In 1976 Billy Wayne Davis was convicted of the murder of Charles Mack Sibley and sentenced to life imprisonment. His conviction was affirmed by this court. Davis v. State, 238 Ga. 490 (233 SE2d 189) (1977)
. Subsequently, Davis filed a petition for habeas corpus in which he alleged that certain instructions to the jury during his trial unconstitutionally shifted the burden of proof to him. The habeas court denied Davis' petition, and we granted his application for probable cause.
1. Two witnesses testified at Davis' trial that they heard Davis and his co-defendant, Billy Sunday Birt, discuss the fact that Davis owed the victim $14,000. They testified that Birt suggested robbing the victim to repay him with his own money, but that Davis stated he had a "better idea." Birt testified that Davis stated that they should kill him as well as rob him. Birt testified that he, Davis and a third party waited for the victim the following night and robbed him when he returned home. Birt then put the victim in a closet and shot him. Birt testified that Davis paid him for his participation in these crimes with $4,000 and a car.
Davis' defense at trial was that he was not present at the scene, and that he did not participate in the murder.
The trial court charged the jury that "[a] person of sound mind and discretion is presumed to intend the natural and probable consequences of his act, but the presumption may be rebutted." Davis argues that because this charge has been held to be unconstitutionally burden shifting, Francts v. Franklin, 471 U. S. 307 (105 SC 1965, 85 LE2d 344) (1985), the habeas court erred in denying his petition for relief. However, the United States Supreme Court has held that jury instructions which impermissibly shift the burden of proof to the defendant are not so basic to a fair trial that they can never be harmless beyond a reasonable doubt. Rose v. Clark, 478 U. S. 570, 579-580 (106 SC 3101, 92 LE2d 460) (1986). "When the verdict of guilty reached in a case in which Sandstrom 1
error was committed is correct beyond a reasonable doubt, reversal of the conviction does nothing to promote the interest that rule serves." Id. at 580.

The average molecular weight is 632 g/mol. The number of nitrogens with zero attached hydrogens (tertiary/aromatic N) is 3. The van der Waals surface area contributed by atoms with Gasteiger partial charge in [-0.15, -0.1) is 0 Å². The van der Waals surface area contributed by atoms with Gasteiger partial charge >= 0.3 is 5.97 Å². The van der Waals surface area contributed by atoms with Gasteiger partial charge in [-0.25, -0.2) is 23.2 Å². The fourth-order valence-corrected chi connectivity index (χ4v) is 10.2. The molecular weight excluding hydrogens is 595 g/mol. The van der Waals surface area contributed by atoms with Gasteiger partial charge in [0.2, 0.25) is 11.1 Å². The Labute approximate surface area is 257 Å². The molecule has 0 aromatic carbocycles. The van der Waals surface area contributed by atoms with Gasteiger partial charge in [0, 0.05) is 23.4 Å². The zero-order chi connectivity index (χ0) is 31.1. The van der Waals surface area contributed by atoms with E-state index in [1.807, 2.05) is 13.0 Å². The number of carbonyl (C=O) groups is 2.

In the case before us petitioner Davis was indicted for malice murder. He maintained at trial that he did not participate in the crimes in question. In considering this defense in context of the evidence presented, the only issue was whether Davis committed the act. Because he could not have committed this act without the intent to do so, a separate finding of intent was unnecessary. The jury determined that Davis did commit murder, and the evidence was sufficient to support its verdict under the standard of Jackson v. Virginia, 443 U. S. 307 (99 SC 2781, 61 LE2d 560) (1979). We conclude that under the facts of this case, any error in the charge on intent was harmless beyond a reasonable doubt. Williams v. Kemp, 255 Ga. 380 (338 SE2d 669) (1986)
; Chapman v. California, 368 U. S. 18 (87 SC 824, 17 LE2d 705) (1967).
Davis argues, however, that the jury may have been persuaded by the state's argument that he was a party to the crime of murder, and as such was required to find that he intentionally aided or abetted in its commission. Davis maintains that under Drake v. Kemp, 762 F2d 1449 (11th Cir. 1985), the evidence of his intent to aid in the commission of the crime must be "overwhelming," id. at 1457, in order for the charge on intent to be harmless, and that the evidence fails to meet this standard.
Without determining whether Drake presents the correct standard for evaluating harmless constitutional error in view of the Supreme Court's subsequent decision in Rose v. Clark, supra, we adhere to our conclusion that the instruction in question is harmless beyond a reasonable doubt. As the United States Supreme Court has pointed out,
In many cases, the predicate facts conclusively establish intent, so that no rational jury could find that the defendant committed the relevant criminal act but did not intend to cause injury. . . . In that event the erroneous instruction is simply superfluous. Rose v. Clark, supra at 580-581.
In this case there was testimony from the co-defendant Birt that Davis had planned and executed the crimes along with him, corroborated by testimony of other witnesses that Davis owed a substantial debt to the victim, and that Birt and Davis had plotted to rob him. On direct appeal this court found that there was "sufficient independent evidence linking Davis to the crime, whether or not he was actually present at the scene." Davis, 238 Ga. at 491. The jury's determination that the petitioner participated in the murder conclusively established his intent to commit this crime.
2. Davis argues that the habeas court erred in not finding that the trial court's charge on malice unconstitutionally shifted the burden of proof from the state to him. The trial court charged the language of OCGA 16-5-1
(b), that "malice shall be implied where no considerable provocation appears and where all the circumstances of the killing show an abandoned and malignant heart."
This issue was raised on direct appeal, and this court determined that it had no merit. Davis recognizes the principle that one who had an issue decided adversely to him on direct appeal is precluded from relitigating that issue on habeas corpus, see Gunter v. Hickman, 256 Ga. 315 (348 SE2d 644) (1986)
, but argues that the law regarding burden shifting instructions has changed since his direct appeal was decided.
The judgment of the habeas court is therefore affirmed.
Michael J. Bowers, Attorney General, Susan V. Boleyn, Senior Assistant Attorney General, Richard C. Litwin, Mary H. Hines, for appellee.